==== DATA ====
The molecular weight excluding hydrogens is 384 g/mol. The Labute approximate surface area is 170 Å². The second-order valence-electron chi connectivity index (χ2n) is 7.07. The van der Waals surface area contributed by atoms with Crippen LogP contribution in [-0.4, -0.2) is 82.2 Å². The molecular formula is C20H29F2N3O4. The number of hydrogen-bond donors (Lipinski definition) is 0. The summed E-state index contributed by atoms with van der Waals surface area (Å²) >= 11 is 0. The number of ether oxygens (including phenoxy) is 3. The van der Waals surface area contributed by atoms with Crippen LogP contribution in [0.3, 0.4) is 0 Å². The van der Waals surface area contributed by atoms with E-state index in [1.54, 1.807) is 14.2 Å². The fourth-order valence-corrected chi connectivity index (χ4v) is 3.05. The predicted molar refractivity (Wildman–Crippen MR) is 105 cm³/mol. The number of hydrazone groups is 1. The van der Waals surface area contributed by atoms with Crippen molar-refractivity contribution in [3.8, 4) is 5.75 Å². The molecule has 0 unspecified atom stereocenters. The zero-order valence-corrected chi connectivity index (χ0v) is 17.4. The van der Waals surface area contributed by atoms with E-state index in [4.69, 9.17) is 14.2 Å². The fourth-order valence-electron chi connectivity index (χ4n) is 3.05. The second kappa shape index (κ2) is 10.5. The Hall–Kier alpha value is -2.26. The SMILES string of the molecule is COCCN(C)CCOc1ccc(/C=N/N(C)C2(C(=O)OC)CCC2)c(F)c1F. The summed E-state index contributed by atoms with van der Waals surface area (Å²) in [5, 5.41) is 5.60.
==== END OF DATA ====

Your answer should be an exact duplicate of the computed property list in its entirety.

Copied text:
The molecular weight excluding hydrogens is 384 g/mol. The Labute approximate surface area is 170 Å². The second-order valence-electron chi connectivity index (χ2n) is 7.07. The van der Waals surface area contributed by atoms with Crippen LogP contribution in [-0.4, -0.2) is 82.2 Å². The molecular formula is C20H29F2N3O4. The number of hydrogen-bond donors (Lipinski definition) is 0. The summed E-state index contributed by atoms with van der Waals surface area (Å²) >= 11 is 0. The number of ether oxygens (including phenoxy) is 3. The van der Waals surface area contributed by atoms with Crippen LogP contribution in [0.3, 0.4) is 0 Å². The van der Waals surface area contributed by atoms with E-state index in [1.54, 1.807) is 14.2 Å². The fourth-order valence-corrected chi connectivity index (χ4v) is 3.05. The predicted molar refractivity (Wildman–Crippen MR) is 105 cm³/mol. The number of hydrazone groups is 1. The van der Waals surface area contributed by atoms with Crippen molar-refractivity contribution in [3.8, 4) is 5.75 Å². The molecule has 0 unspecified atom stereocenters. The zero-order valence-corrected chi connectivity index (χ0v) is 17.4. The van der Waals surface area contributed by atoms with E-state index in [4.69, 9.17) is 14.2 Å². The fourth-order valence-electron chi connectivity index (χ4n) is 3.05. The second kappa shape index (κ2) is 10.5. The Hall–Kier alpha value is -2.26. The SMILES string of the molecule is COCCN(C)CCOc1ccc(/C=N/N(C)C2(C(=O)OC)CCC2)c(F)c1F. The summed E-state index contributed by atoms with van der Waals surface area (Å²) in [5, 5.41) is 5.60.